Creativity hits me in waves. Most of the day, the seas of my mind are relatively calm, capping early and not all that often. I notice small details, like the way my mouth carries a stale sour taste some mornings, or how the face of my class ring settles itself at the two o’clock position instead of noon. These gentle crashes at the shore keep me level and at peace, keeping me in cruise control rather than stalled in traffic. Bad days come when my mind’s sea is completely still; swirling storms summon the best days. Little creativity comes in the nothingness, while I can’t stop wandering my mind when waves crash over and over on a body desperately clinging to that perfect flotsam carrying full ideas ashore.

There’s a paradox in this analogy: I hate rain. Clouds and a drizzle with punishing winds cooperate to make my mind lull, while clear skies stir up the lightning in my brain. My creativity also is not entirely dependent on the weather; it’s just that certain patterns prelude a range of creative thoughts. At times, I need creativity that I can’t conjure. On the opposite end, I also have so many scraps of paper, notes on my phone, and documents on my laptop with ideas that came one time in a flurry and I haven’t had a chance to revisit. It varies. It comes in waves.

During those slow moments, I’ve focused recently on finding a way to jolt myself into creative mode, gray or blue skies. It took a while to nail down exactly where I find this jolt, a rush of energy that inspires me. But lately I’ve noticed that what so many call chills, I find electrifying. Yes, I’m frozen for a moment by the intense emotions that people talk about whenever a piece of art or love or whatever else strikes a deep chord, but that paralysis always leads to deeper inspiration. Whether the ice takes half a second or four hours to crack, that feeling connects my mind to the world around me, wiring a creative source to its outlet.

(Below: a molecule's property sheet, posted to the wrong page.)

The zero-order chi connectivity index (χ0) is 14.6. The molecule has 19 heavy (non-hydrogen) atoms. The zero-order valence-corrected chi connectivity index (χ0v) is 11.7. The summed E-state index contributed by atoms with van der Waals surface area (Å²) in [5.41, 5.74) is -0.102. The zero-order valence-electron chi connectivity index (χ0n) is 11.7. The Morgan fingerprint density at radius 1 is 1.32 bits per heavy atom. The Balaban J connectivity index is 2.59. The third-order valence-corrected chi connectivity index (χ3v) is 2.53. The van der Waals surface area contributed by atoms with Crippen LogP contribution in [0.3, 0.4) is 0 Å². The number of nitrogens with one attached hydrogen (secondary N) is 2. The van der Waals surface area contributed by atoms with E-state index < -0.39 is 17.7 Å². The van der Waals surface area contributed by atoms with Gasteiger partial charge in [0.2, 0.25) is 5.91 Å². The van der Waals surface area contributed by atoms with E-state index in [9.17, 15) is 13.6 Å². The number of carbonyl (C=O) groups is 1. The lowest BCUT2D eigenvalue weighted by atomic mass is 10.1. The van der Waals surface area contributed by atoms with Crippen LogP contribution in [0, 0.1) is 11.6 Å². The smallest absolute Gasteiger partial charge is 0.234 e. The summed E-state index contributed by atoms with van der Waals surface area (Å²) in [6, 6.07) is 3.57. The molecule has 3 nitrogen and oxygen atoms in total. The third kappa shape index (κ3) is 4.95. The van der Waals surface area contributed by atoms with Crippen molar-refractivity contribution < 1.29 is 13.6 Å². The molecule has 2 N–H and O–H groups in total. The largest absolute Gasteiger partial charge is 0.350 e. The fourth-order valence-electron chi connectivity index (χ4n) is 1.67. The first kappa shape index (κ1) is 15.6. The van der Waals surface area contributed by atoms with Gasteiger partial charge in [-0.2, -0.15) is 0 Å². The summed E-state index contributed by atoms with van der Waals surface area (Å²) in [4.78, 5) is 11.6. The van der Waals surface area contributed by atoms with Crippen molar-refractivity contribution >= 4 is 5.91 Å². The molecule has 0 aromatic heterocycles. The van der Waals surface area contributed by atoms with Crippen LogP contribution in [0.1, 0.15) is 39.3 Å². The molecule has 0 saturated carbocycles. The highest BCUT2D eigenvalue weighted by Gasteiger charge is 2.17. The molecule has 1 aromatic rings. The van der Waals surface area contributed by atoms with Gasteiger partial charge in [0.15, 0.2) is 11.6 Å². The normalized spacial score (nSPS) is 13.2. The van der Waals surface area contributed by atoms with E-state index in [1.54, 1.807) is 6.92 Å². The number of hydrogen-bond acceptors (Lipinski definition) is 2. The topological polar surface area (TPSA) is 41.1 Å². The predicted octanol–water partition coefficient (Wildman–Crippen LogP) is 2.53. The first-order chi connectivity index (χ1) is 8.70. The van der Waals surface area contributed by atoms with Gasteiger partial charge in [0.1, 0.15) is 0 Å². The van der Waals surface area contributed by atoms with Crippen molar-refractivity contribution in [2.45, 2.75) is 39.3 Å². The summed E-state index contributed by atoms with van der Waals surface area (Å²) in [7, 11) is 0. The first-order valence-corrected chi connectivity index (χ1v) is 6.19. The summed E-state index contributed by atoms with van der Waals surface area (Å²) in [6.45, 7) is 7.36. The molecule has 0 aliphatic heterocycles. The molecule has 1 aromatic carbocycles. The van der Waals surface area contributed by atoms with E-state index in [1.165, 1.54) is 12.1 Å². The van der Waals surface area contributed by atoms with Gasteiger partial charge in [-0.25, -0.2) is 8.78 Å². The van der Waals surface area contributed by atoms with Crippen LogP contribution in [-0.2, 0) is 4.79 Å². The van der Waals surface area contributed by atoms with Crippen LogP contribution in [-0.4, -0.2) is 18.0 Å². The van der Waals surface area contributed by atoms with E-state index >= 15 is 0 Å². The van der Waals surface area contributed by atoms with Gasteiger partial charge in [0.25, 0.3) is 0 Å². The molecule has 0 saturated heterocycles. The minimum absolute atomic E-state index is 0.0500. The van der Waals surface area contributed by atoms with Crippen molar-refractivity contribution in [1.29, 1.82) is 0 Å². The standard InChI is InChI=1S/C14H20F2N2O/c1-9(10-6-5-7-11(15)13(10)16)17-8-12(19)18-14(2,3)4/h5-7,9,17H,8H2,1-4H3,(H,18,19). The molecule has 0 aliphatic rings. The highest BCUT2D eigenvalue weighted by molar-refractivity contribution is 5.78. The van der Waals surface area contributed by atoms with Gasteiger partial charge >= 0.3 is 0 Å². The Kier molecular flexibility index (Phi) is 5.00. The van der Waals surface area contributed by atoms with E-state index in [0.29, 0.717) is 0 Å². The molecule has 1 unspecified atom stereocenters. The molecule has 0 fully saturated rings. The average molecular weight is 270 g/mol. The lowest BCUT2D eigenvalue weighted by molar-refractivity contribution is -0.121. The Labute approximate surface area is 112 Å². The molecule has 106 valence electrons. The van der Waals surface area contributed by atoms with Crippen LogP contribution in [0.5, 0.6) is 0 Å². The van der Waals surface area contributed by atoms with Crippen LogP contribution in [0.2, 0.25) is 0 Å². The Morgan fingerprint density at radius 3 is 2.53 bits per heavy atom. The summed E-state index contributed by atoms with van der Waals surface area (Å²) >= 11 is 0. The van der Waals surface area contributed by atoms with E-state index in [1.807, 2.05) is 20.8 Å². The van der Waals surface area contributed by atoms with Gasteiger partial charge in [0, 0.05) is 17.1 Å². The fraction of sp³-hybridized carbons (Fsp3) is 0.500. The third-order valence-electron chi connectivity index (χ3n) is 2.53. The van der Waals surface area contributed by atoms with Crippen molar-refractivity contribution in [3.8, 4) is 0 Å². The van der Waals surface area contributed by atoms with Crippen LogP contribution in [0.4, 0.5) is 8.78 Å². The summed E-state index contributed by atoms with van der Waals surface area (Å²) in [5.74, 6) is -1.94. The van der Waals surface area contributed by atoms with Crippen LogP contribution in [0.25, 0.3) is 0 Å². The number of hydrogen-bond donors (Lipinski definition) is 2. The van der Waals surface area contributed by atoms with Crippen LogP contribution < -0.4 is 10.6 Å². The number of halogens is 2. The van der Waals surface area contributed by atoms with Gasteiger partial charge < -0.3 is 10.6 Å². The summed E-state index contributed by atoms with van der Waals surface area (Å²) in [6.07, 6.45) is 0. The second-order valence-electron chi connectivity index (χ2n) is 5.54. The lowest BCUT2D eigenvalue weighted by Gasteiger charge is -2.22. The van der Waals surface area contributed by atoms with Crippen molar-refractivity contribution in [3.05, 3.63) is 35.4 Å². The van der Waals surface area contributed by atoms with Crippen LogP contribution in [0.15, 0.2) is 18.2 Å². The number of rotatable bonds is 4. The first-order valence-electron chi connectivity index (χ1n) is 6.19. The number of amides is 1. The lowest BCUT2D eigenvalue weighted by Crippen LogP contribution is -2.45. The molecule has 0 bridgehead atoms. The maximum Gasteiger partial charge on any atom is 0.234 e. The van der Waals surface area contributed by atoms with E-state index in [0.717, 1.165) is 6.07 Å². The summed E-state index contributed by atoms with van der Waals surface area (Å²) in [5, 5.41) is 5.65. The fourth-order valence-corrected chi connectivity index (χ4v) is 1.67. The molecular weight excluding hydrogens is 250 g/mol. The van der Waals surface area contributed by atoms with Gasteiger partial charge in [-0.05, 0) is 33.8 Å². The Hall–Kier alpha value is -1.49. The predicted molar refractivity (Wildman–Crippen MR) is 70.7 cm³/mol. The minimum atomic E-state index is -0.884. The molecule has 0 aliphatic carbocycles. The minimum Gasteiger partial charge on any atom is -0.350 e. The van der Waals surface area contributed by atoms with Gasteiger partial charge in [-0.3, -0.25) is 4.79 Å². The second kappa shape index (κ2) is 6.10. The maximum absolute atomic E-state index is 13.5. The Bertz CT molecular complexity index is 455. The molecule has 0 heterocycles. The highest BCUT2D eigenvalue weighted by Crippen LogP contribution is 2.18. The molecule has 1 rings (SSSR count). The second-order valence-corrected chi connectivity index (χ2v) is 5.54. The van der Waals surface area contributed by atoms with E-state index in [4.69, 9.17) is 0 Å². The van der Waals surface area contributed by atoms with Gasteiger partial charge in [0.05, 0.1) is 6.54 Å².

Usually, other sources of creativity spark me. I’m thinking particularly of the rising tension and breakaway chronicled in “Defying Gravity,” the simple and enchanting beat of the Chainsmokers’s “Roses,” a string of words from Gabriel Garcia Marquez’s One Hundred Years of Solitude, the performance O.A.R. puts on at its concerts.

But it goes beyond those moments, too. Any Cardinals game, particularly the first one in April or any in October, charges this jolt for a full three hours. Awe-inspiring architecture like that of Gaudi’s Sagrada Familia has the same effect. And, obviously, so does nature: the heights of County Clare’s Cliffs of Moher, the landscape and pastel buildings spotting Italy’s Cinque Terre National Park, St. Louis’s own Art Hill on an 80 degree Saturday in the middle of February. The jolt begs to be found, like the Golden Snitch. It just makes you search in places you’d otherwise never find in order to get there, places either too obvious to stop by or too distant to reach. But it knows you’ll find it anyway.


It’s sunny on this leap day, and that alone is enough to inspire me today. But most days in February offer more gray than blue. But those chilling days don’t exclude the reality of music, sports, literature, nature, or anything else with its own story from the jolt existing elsewhere. There’s more than we let ourselves see, and seeking out that Golden Snitch leads to the most amazing jolt of inspiration.


“He considered it a trick of his whimsical fate to have searched for the sea without finding it, at the cost of countless sacrifices and suffering, and to have found it all of a sudden without looking for it, as if it lay across his path like an insurmountable object.”

– One Hundred Years of Solitude, page 12 by Gabriel Garcia Marquez

“Sunday Candy” by Donnie Trumpet and the Social Experiment